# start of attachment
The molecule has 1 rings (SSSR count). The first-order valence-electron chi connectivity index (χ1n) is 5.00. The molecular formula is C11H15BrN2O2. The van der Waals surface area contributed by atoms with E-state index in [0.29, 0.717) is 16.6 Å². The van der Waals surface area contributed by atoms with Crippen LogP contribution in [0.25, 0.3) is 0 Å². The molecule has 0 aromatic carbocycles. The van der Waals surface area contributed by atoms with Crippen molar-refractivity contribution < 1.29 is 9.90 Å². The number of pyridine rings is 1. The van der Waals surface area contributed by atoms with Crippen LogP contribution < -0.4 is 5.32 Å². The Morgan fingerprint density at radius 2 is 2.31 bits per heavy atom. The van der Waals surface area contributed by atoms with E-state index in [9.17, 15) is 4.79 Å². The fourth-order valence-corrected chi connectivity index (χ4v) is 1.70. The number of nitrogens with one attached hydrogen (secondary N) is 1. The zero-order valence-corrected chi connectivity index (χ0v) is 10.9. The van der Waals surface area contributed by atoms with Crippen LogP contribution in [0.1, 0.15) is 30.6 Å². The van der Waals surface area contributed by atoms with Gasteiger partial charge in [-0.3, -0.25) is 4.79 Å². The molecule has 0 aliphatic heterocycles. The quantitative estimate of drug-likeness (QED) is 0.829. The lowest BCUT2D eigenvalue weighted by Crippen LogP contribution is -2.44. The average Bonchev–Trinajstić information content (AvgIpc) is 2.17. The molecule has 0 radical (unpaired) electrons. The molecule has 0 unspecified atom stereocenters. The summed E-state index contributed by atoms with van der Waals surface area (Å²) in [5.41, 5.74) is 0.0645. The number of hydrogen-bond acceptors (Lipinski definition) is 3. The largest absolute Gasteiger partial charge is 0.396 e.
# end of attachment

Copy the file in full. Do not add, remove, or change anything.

The molecule has 1 rings (SSSR count). The first-order valence-electron chi connectivity index (χ1n) is 5.00. The molecular formula is C11H15BrN2O2. The van der Waals surface area contributed by atoms with E-state index in [0.29, 0.717) is 16.6 Å². The van der Waals surface area contributed by atoms with Crippen LogP contribution in [0.25, 0.3) is 0 Å². The molecule has 0 aromatic carbocycles. The van der Waals surface area contributed by atoms with Crippen molar-refractivity contribution < 1.29 is 9.90 Å². The number of pyridine rings is 1. The van der Waals surface area contributed by atoms with Crippen LogP contribution < -0.4 is 5.32 Å². The Morgan fingerprint density at radius 2 is 2.31 bits per heavy atom. The van der Waals surface area contributed by atoms with E-state index in [9.17, 15) is 4.79 Å². The fourth-order valence-corrected chi connectivity index (χ4v) is 1.70. The number of nitrogens with one attached hydrogen (secondary N) is 1. The zero-order valence-corrected chi connectivity index (χ0v) is 10.9. The van der Waals surface area contributed by atoms with Crippen LogP contribution in [0.1, 0.15) is 30.6 Å². The van der Waals surface area contributed by atoms with Gasteiger partial charge in [-0.3, -0.25) is 4.79 Å². The molecule has 0 aliphatic heterocycles. The quantitative estimate of drug-likeness (QED) is 0.829. The lowest BCUT2D eigenvalue weighted by Crippen LogP contribution is -2.44. The average Bonchev–Trinajstić information content (AvgIpc) is 2.17. The molecule has 0 radical (unpaired) electrons. The molecule has 0 unspecified atom stereocenters. The summed E-state index contributed by atoms with van der Waals surface area (Å²) in [5.41, 5.74) is 0.0645. The number of hydrogen-bond acceptors (Lipinski definition) is 3. The largest absolute Gasteiger partial charge is 0.396 e.